Heavy rock guitars make a comeback in Maaya Uchida’s “Loud Hailer,” and the pop-metal sound goes even harder than her last rock number, “Never Ending Symphony” from her 2021 album Hikari. Out goes the musical-esque bubbliness familiar to her output last year in favor of a steely cool, and the voice actress utilizes the blast of music as a means of catharsis from an unnamed agony. “I want to celebrate this unique freedom / that shined from this exhausting day,” she sings in the chorus as the guitars crash and burn. She returns with edge as if she has never left.
Loud Hailer is out now. Listen to it on Spotify.
See also: “Campanula” by Eir Aoi
“Dear Doze Days” by Akari Kito [Pony Canyon]
Akari Kito initially seems to aim for a homely song in “Dear Doze Days” after indulging in some black-tie classiness in last year’s “Esquisse.” But while the accordion intro sets in a cozy scene, the sprightly brass-led arrangement quickly rolls the song wide awake. The voice actress, too, can’t hide her enthusiasm to spend time with you like she’s wagging her tail. “We met eye to eye, is this fate? / My lost Teddy boy, here, take my hand,” she begins the song, and she proceeds to be happy-go-lucky no matter how unpredictable the path ahead can get with whoever she has her eyes on. Her excitement spills into the rest of the song with the peppy music hardly ever quieting down.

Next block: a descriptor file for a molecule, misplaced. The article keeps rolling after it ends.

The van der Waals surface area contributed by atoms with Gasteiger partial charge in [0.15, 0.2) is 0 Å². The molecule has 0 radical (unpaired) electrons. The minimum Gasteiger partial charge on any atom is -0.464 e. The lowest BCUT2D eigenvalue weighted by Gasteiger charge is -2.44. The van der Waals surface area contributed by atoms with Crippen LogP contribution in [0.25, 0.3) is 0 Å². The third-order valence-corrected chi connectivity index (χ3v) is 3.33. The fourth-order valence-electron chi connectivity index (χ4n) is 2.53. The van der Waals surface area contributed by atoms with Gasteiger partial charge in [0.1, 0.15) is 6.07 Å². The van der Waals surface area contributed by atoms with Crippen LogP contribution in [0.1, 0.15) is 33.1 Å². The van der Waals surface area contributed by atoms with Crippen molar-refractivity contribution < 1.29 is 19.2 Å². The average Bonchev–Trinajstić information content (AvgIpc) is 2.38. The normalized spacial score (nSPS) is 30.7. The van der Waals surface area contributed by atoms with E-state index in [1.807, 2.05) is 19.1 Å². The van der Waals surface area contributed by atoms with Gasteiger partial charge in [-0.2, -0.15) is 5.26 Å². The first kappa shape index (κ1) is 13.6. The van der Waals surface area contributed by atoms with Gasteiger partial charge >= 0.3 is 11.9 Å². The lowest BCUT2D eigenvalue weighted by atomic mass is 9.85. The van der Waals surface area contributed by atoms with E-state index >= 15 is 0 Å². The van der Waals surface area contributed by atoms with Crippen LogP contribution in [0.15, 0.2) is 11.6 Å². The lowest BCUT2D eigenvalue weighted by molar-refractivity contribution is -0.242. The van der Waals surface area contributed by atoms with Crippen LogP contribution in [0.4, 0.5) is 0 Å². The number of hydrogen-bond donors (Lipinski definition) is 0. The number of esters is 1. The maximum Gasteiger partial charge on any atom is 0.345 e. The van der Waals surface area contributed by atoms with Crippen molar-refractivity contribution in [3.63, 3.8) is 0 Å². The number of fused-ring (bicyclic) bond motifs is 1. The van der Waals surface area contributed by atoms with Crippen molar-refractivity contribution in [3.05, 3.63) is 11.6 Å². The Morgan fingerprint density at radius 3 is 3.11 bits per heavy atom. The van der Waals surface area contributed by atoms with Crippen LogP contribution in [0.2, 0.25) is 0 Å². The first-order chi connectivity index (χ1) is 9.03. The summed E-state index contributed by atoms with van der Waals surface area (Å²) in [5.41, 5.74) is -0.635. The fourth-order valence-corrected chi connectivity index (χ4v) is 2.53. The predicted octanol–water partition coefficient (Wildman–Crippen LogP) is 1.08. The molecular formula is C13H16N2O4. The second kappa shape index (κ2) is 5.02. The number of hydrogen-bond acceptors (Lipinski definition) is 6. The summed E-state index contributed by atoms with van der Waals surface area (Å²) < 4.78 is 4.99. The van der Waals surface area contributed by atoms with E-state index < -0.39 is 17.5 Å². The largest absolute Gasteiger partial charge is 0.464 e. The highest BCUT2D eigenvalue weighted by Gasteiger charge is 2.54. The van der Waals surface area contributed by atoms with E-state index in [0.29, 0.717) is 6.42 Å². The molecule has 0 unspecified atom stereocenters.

Dear Doze Days is out now. Listen to it on Spotify.
See also: “Gift” by Miku Itou
“LOVE CRAZY” by Sumire Uesaka [King]
For her return to theme-song duty for the second season of Don’t Toy with Me, Miss Nagataro, Sumire Uesaka reaches again for blistering hard-rock riffage and clamors for your attention as incessantly as her previous contribution to the series. She’s eager to cut to the chase as if she knows you heard it all the first go, speeding her way to the cloying chorus: “Don’t run away / don’t be afraid / come catch me / with all your heart,” she sings without a breath to spare, not so much tugging your shirt than gripping you by the collar. What else did you expect from a song called “LOVE CRAZY”?